What am I working on right now? Probably the Sprog project [sourceforge.net].
GnuPG key Fingerprint:
6CA8 2022 5006 70E9 2D66
AE3F 1AF1 A20A 4CC0 0851
I've been working full time (and more) for most of the year on a CMS migration project. It seemed to take over my every waking hour and meant my backlog of non-work work has moved from being ridiculously long to insanely long. Anyway, we finally drew a line under it today and called it done. Hooray!
I don't imagine that migrating from one CMS to another is ever much fun. In this case it was certainly an adventure. We were moving from a proprietary CMS called ArticleManager (ArtMan) to Drupal. The version of ArtMan was quite old; was written in Perl (which had been obfuscated to protect their IP); and used a binary on-disk file rather than a database. I didn't have to worry about the Drupal side of things because our company has half a dozen people who specialise in knocking together Drupal sites and one of them would look after that side of things.
I was able to get a fairly high-fidelity export of the data using WWW::Mechanize to walk through ArtMan's article and category edit screens and pulling out the contents of the HTML form elements. I inserted the data into a Postgres database which I was then able to run lots of SQL queries over to try and decode what the various flags and statuses meant.
It was around this time that I discovered all our Drupal people were fully committed so despite my complete ignorance of PHP, the Drupal deployment became my problem too. Fortunately there were good people on hand to answer my many questions - thanks especially to Martyn.
I've worked with a few CMSs and I have yet to meet one that I like. Having said that, Drupal is probably the one I hate the least so far. The big thing that Drupal gets right is that they acknowledge everyone's requirements are different and that for all but the most trivial sites, you will need to customise the behaviour of the CMS. With this in mind Drupal provides an architecture and an API that enables you to add new functionality and change core functionality without changing the core code. The fact that the Drupal developers have achieved this using PHP is nothing short of miraculous. The API is undeniably quirky but you can't go past the fact that it works.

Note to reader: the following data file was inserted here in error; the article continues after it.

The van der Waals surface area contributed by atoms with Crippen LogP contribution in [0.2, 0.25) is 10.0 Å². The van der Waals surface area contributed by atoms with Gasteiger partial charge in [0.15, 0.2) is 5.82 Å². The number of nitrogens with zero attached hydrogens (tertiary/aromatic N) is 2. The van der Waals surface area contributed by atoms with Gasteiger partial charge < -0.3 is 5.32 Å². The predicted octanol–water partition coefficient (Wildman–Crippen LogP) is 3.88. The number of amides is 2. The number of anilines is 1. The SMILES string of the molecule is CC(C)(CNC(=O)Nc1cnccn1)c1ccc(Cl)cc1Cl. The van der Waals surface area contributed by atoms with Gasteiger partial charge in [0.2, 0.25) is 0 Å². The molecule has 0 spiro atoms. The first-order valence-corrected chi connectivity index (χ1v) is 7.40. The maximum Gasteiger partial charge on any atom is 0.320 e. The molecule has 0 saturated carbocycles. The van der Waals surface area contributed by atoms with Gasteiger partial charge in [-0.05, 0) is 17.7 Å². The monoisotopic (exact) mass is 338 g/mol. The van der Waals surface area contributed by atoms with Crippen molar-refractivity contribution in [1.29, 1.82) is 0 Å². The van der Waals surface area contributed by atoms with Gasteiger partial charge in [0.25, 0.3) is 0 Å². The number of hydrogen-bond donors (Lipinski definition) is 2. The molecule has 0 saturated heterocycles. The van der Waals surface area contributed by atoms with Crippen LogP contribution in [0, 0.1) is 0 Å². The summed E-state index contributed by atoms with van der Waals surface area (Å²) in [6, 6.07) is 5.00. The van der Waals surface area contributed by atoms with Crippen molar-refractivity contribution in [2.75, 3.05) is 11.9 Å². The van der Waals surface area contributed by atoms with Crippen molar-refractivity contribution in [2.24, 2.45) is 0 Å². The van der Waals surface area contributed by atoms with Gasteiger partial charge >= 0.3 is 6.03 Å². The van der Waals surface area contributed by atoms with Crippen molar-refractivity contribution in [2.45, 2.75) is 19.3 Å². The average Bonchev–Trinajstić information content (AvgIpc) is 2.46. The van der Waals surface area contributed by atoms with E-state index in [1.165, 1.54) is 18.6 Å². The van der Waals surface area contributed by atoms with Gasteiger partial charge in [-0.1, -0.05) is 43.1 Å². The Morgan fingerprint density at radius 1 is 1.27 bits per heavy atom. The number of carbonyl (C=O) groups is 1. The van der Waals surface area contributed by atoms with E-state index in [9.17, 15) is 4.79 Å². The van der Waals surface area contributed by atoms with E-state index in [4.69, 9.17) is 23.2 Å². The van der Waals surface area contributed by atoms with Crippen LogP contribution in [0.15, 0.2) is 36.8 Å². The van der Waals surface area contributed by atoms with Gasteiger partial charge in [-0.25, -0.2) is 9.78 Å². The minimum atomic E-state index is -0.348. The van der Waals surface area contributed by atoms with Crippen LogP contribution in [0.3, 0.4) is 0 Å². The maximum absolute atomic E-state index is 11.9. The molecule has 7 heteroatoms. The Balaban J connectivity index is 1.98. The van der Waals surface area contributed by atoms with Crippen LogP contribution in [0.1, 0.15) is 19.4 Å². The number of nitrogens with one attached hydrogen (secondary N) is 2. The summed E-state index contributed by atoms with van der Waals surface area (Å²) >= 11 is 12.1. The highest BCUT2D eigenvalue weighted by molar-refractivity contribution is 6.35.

Another great thing about Drupal is the large number of modules that are available to drop into your installation. Some of them will even do stuff that's vaguely similar to stuff you want. I've come to the conclusion that the greatest value of these modules is that they provide sample code you can cut and paste when building your own modules to turn Drupal into exactly the system you want.
Another big win is that even though the core functions and add-on modules can be configured by pointing and clicking, they can also be configured from code. Martyn helped me set up an installation profile script which took me from nothing to fully configured in a little over a minute. Knowing you can burn down and completely recreate your development environment in minutes really helps to build confidence in the product and your ability to deploy it.
So I ended up building two custom modules to support:
Of course all that comes at a cost. Drupal performance sucks. Big time. No doubt a large part of that is all the hard work my custom code is doing and no doubt we could do magic with caching to make it suck less. But it doesn't matter because we were never going to install Drupal on our web servers anyway. We use wget to suck all the pages out into static files; run some fix-ups across it with a Perl script and rsync it up to the production server. For DR we just rsync to two servers instead of one.
At least my next assignment is Perl.